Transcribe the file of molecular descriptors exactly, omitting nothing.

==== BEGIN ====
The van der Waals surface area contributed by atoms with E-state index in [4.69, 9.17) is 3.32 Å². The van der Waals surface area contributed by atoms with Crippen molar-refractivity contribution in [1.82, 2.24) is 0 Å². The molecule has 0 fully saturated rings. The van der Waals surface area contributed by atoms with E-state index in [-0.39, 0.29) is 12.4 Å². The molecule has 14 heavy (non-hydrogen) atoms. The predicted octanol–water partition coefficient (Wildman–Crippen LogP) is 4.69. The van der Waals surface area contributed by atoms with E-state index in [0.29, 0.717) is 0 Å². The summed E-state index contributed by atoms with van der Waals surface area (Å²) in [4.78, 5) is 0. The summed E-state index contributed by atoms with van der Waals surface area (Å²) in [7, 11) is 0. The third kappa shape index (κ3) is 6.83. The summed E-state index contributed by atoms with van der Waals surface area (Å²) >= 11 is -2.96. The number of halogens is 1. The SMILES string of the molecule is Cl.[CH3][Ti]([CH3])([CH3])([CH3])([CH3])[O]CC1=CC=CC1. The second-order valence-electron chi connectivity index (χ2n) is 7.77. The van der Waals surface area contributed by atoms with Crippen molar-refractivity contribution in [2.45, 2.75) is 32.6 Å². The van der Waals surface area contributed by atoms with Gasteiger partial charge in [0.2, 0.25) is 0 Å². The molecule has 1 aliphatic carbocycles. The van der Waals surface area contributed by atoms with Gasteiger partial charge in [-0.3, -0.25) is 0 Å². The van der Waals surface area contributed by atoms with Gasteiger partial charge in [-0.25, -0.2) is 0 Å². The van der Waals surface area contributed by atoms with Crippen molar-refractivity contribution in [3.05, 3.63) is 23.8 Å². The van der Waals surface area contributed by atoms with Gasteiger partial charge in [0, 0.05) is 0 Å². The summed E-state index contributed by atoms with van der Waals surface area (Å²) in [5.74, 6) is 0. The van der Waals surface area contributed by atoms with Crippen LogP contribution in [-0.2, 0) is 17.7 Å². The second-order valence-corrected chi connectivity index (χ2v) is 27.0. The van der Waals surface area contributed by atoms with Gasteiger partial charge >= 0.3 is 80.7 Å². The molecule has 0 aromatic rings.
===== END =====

The van der Waals surface area contributed by atoms with E-state index in [4.69, 9.17) is 3.32 Å². The van der Waals surface area contributed by atoms with Crippen molar-refractivity contribution in [1.82, 2.24) is 0 Å². The molecule has 0 fully saturated rings. The van der Waals surface area contributed by atoms with E-state index in [-0.39, 0.29) is 12.4 Å². The molecule has 14 heavy (non-hydrogen) atoms. The predicted octanol–water partition coefficient (Wildman–Crippen LogP) is 4.69. The van der Waals surface area contributed by atoms with E-state index in [0.29, 0.717) is 0 Å². The summed E-state index contributed by atoms with van der Waals surface area (Å²) in [4.78, 5) is 0. The summed E-state index contributed by atoms with van der Waals surface area (Å²) in [7, 11) is 0. The third kappa shape index (κ3) is 6.83. The summed E-state index contributed by atoms with van der Waals surface area (Å²) >= 11 is -2.96. The number of halogens is 1. The SMILES string of the molecule is Cl.[CH3][Ti]([CH3])([CH3])([CH3])([CH3])[O]CC1=CC=CC1. The second-order valence-electron chi connectivity index (χ2n) is 7.77. The van der Waals surface area contributed by atoms with Crippen molar-refractivity contribution in [2.45, 2.75) is 32.6 Å². The van der Waals surface area contributed by atoms with Gasteiger partial charge in [0.2, 0.25) is 0 Å². The molecule has 1 aliphatic carbocycles. The van der Waals surface area contributed by atoms with Gasteiger partial charge in [-0.3, -0.25) is 0 Å². The van der Waals surface area contributed by atoms with Gasteiger partial charge in [-0.25, -0.2) is 0 Å². The van der Waals surface area contributed by atoms with Crippen molar-refractivity contribution in [3.05, 3.63) is 23.8 Å². The van der Waals surface area contributed by atoms with Gasteiger partial charge in [0, 0.05) is 0 Å². The summed E-state index contributed by atoms with van der Waals surface area (Å²) in [5.74, 6) is 0. The van der Waals surface area contributed by atoms with Crippen LogP contribution in [-0.2, 0) is 17.7 Å². The second-order valence-corrected chi connectivity index (χ2v) is 27.0. The van der Waals surface area contributed by atoms with Gasteiger partial charge >= 0.3 is 80.7 Å². The molecule has 0 aromatic rings.